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            The deletion/insertion polymorphism of the angiotensin converting enzyme gene and cardiovascular-renal risk.

            This meta-analysis attempted to derive pooled estimates for the associations between various cardiovascular-renal disorders and the deletion/insertion (D/I) polymorphism of the angiotensin converting enzyme (ACE) gene. Case-control studies were combined, using the Mantel-Haenszel approach. Joint P values for continuous variables were calculated by Stouffer's method. Continuous measurements reported in different units were expressed on a percentage scale using the within-study mean of the II genotype as the denominator. The computerized database used for this analysis included 145 reports with an overall sample size of 49 959 subjects. Overall, possession of the D allele was associated with an increased risk of atherosclerotic and renal microvascular complications. In comparison with the II reference group, the excess risk in DD homozygotes (P < 0.001) was 32% for coronary heart disease (CHD; 30 studies), 45% for myocardial infarction (20 studies), 94% for stroke (five studies) and 56% for diabetic nephropathy (11 studies). The corresponding risk in DI heterozygotes amounted to 11% (P= 0.02), 13% (P= 0.02), 22% (P= 0.10) and 40% (P < 0.001), respectively. Hypertension (23 studies), left ventricular hypertrophy (five studies), hypertrophic or dilated cardiomyopathy (eight studies) and diabetic retinopathy (two studies) were not related to the DI polymorphism. Publication bias was observed for CHD, myocardial infarction and microvascular nephropathy, but not hypertension. In studies with DNA amplification in the presence of insertion-specific primers, the risk associated with the DD genotype increased to 150% [95% confidence interval (CI) 76-256; four studies] for diabetic nephropathy, but decreased to 12% (95% CI -3 to 28; seven studies) for CHD and 14% (95% CI -6 to 37; four studies) for myocardial infarction. On the other hand, the pooled odds ratios did not materially change if the meta-analysis was limited to articles published in journals with an impact factor of at least 4. Furthermore, compared with the II control group, the circulating ACE levels (29 studies) were raised 58 and 31% (P < 0.001) in DD and DI subjects, respectively. In contrast, plasma renin (10 studies), systolic and diastolic blood pressure (46 studies) and body mass index (30 studies) were not associated with the D allele. The D allele is not associated with hypertension, but behaves as a marker of atherosclerotic cardiovascular complications and diabetic nephropathy. These associations do not necessarily imply a causal relationship and may have been inflated by publication bias. Nevertheless, their possible therapeutic implications may be subject to further investigation in prospective (intervention) studies.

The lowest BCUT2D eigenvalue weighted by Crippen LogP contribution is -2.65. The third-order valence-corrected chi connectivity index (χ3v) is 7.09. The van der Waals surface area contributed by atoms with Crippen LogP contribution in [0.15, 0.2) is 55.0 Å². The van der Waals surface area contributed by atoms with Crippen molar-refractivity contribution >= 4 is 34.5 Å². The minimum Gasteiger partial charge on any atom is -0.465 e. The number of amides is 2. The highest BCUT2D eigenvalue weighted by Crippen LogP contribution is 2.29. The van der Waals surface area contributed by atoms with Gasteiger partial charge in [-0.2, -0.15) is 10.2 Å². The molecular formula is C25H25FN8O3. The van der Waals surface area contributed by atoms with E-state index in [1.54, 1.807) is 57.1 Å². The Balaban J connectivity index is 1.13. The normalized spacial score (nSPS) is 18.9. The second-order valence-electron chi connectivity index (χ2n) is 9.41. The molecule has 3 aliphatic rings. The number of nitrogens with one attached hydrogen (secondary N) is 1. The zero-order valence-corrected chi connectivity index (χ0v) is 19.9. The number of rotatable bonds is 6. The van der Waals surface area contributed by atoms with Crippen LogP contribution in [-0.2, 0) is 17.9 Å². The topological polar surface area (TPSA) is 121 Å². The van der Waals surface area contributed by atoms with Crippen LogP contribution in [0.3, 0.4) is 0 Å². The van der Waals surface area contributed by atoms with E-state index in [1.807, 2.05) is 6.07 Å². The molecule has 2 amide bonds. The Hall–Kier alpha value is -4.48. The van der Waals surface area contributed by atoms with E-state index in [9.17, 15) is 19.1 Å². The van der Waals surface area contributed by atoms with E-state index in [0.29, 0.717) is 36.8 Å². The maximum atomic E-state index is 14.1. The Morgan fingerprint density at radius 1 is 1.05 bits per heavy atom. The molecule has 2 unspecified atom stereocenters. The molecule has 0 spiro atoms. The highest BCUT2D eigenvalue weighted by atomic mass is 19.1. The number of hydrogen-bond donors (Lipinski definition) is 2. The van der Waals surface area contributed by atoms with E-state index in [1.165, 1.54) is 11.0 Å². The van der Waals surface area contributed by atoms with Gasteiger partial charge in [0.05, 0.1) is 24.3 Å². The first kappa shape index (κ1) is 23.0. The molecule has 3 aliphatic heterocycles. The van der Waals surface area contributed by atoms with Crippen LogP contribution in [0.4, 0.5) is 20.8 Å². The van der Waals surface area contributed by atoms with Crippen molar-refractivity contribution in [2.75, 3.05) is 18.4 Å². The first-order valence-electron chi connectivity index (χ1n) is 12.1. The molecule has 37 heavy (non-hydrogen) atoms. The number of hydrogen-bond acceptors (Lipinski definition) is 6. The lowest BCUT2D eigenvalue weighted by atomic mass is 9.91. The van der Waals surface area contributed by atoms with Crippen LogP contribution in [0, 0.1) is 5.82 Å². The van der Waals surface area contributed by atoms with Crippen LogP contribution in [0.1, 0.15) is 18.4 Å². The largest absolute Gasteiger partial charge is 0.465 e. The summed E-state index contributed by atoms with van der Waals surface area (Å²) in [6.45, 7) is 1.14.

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              Prevalence and determinants of hyperhomocysteinemia in hemodialysis and peritoneal dialysis


                Author and article information

                S. Karger AG
                13 December 2001
                : 90
                : 1
                : 43-50
                aFirst Department of Internal Medicine, Asahikawa Medical College, Asahikawa, bNemuro City Hospital, Nemuro, and cIshida Hospital, Asahikawa, Japan
                46313 Nephron 2002;90:43–50
                © 2002 S. Karger AG, Basel

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                Figures: 3, Tables: 5, References: 32, Pages: 8